MetalMiner welcomes guest contributor Sait Uysal. Sait, involved in the mining industry since 2007, worked as marketing manager for a local graphite miner in Turkey, as a country manager for Black Mountain Group, and is now the global marketing manager for Syrah Resources. Sait has been involved in antimony, lead, zinc, and manganese projects in Turkey and graphite projects in Turkey and other countries.
It began when organizations such as the European Union and British Geological Survey officially classified antimony as a strategic and critical raw material.
After that, investors in different parts of the world began getting interested in antimony, but the price fluctuations — and especially dropping antimony prices — create confusion in investors’ minds.
The important point to remember with the critical raw materials such as antimony is not today’s price levels or even the supply/demand balance, but the future development potential and scarcity of the resource.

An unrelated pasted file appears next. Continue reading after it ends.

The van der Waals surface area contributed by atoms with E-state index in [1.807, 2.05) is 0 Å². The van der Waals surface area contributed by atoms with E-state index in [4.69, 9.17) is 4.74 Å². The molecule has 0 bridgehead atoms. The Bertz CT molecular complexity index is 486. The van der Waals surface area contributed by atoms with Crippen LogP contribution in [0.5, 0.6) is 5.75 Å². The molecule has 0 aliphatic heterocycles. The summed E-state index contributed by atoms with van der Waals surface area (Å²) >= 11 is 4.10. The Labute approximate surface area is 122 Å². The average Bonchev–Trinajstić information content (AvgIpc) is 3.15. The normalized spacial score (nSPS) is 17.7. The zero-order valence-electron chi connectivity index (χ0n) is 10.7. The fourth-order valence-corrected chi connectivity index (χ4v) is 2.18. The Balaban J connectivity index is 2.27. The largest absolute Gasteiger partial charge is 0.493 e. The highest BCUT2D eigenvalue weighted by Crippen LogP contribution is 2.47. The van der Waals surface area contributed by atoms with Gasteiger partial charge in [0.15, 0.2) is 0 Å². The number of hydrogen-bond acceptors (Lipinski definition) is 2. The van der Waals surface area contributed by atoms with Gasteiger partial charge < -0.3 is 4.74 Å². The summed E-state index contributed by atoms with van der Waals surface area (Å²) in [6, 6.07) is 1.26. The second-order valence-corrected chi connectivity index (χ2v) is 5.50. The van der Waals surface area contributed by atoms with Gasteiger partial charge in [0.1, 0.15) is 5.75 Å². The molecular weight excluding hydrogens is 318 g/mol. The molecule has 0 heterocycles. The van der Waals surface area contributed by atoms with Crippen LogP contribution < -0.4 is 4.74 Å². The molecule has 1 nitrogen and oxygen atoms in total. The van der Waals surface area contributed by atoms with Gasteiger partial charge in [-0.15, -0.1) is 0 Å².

Antimony is one of the most important critical raw materials, not because mining and beneficiation of antimony ore and producing antimony metal or trioxide is a complex process — it is well-known and easy technology.
But it is really hard to develop a new raw material source, as it is not distributed evenly to all parts of the world; and there is not too much known viable mineralization. It is a minor metal, not an abundant one.
On the other side of the coin, developments and needs for the energy industry, especially the need for energy storage media, increase the importance of some specific raw materials that are used in them.
Liquid metal battery technology, which is able to store huge amount of electricity (even capable of storing all energy needs of a big city for days) uses antimony as one of the main raw material inputs. These batteries are not small ones; it could be larger than the size of a house. This means that they require important and huge amounts of antimony.
Developing new antimony mines is the key for future supply, especially when we consider the current problems in producing countries, like nationalism. Turkey, with its low political and economical risks, and undiscovered existing resources, could be one alternative source.
To be continued later in Part Two.